Lunch Time Lecture Dr. Gyorgy Scrinis on ‘Big Food Corporations’ Nutritional Strategies in Response to Under- and Over- Nutrition’

NutritionismEveryone is welcome to an open lecture by Dr. Gyorgy Scrinis.

Monday June 29, 2015
12:30 – 13:30
Room C71   (Leeuwenborch)
Bring your lunch

The world’s largest food and beverage manufacturing corporations (i.e. Big Food) have responded to recent health concerns associated with their processed foods by developing and marketing a range of ‘healthy’ or ‘healthier’ products. In this lecture, Dr Gyorgy Scrinis identifies three nutritional strategies that define these corporations’ nutritional engineering and marketing strategies:

  • the micronutrient fortification of foods to address nutrient deficiencies, particularly targeted at developing countries;
  • the reformulation of products to reduce harmful food components; and
  • the ‘functionalisation’ of foods marketed as providing optimal nutrition through addition of functional nutrients.

These nutritional strategies draw their scientific legitimacy from what Dr Scrinis calls the ideology of nutritionism – the reductive focus on and interpretation of nutrients. In this lecture he will examine the ways in which Big Food corporations have captured or appropriated these nutritional strategies and discourses as a means of growing the market for their products, as well as to avoid more restrictive government regulations.

Dr Gyorgy Scrinis is a Lecturer in Food and Nutrition Politics and Policy in the Faculty of Veterinary and Agricultural Sciences at the University of Melbourne. He is the author of Nutritionism: The Science and Politics of Dietary Advice (Columbia University Press, 2013). More information:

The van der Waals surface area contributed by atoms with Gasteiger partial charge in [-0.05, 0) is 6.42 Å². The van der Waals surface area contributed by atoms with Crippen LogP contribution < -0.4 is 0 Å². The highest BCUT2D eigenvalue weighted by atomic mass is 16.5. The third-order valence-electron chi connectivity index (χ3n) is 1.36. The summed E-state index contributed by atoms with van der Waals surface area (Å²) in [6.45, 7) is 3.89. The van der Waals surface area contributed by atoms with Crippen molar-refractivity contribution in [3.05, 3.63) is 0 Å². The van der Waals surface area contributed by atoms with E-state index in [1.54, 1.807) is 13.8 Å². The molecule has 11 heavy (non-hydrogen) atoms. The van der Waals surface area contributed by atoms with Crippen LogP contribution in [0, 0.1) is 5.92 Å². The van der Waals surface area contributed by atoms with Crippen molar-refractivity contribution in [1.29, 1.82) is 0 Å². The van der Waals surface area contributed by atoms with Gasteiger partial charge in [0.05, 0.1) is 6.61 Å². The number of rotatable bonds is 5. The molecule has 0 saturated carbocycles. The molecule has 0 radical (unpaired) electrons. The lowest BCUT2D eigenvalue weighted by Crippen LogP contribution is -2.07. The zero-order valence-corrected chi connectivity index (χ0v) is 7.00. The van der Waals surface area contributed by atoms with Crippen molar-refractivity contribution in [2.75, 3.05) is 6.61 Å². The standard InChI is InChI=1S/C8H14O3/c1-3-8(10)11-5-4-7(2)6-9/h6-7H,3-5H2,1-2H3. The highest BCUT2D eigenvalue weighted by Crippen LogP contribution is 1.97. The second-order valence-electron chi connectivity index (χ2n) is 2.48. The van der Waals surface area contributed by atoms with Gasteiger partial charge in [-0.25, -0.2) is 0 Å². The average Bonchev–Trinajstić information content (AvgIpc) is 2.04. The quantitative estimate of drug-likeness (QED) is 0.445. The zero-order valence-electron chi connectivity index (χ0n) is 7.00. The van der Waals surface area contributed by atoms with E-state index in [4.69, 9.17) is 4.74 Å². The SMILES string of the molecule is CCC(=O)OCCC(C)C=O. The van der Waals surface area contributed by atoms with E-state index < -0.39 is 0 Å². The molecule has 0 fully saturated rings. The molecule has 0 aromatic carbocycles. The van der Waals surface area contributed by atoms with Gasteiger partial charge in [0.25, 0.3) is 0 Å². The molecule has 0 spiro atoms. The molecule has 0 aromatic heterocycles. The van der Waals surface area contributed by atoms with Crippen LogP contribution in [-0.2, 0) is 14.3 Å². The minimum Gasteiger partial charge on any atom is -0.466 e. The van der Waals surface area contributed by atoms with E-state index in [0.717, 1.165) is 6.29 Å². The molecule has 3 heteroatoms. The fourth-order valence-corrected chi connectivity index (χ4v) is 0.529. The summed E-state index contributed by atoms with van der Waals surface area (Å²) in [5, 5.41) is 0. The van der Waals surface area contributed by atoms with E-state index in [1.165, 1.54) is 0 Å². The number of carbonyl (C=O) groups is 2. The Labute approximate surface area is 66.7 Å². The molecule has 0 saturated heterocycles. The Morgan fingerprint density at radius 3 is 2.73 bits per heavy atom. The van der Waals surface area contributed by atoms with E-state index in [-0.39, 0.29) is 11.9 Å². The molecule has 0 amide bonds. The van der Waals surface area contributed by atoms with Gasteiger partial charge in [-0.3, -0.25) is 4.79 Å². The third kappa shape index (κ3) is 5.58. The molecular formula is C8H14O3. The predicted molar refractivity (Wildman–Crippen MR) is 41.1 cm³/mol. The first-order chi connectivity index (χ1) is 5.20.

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About FoodGovernance

Jessica Duncan is Associate Professor in Rural Sociology at Wageningen University (the Netherlands). She holds a PhD in Food Policy from City University London (2014). Jessica’s main research focus concerns the practices and politics of participation in food policy processes, particularly the relationships (formal and non-formal) between governance organizations, systems of food provisioning, the environment, and the actors engaged in and across these spaces. More specifically, she maps the diverse ways that actors participate in policy-making processes, analysing how the resulting policies are shaped, implemented, challenged, and resisted, and she theorizes about what this means for socio-ecological transformation. Participation and engagement is at the core of her approach. In turn, she is active in a broad range of local, national and international initiatives with the aim of better understanding participation processes with a view towards transitioning to just and sustainable food systems. She is involved in several research projects including ROBUST, HortEco & SHEALTHY. Jessica is published regularly in academic journals. She recently co-edited the Handbook on Sustainable and Regenerative Food Systems (2020). Her other books include Food Security Governance: Civil society participation in the Committee on World Food Security (2015) and an edited volume called Sustainable food futures: Multidisciplinary solutions (2017). Jessica has received several awards for her teaching and in 2017 she was awarded Teacher of the Year for Wageningen University (shortlisted again in 2018 and 2019, longlisted in 2020). With the funds she has received for these awards she launched a story-telling workshop for students and faculty, with storytelling trainer, Emma Holmes. Jessica is on the Editorial Board of the journal Sociologia Ruralis and is an advisor to the Traditional Cultures Project (USA). She is a member of the Wageningen Young Academy and sits on the Sustainability Board of Experts at Wageningen University.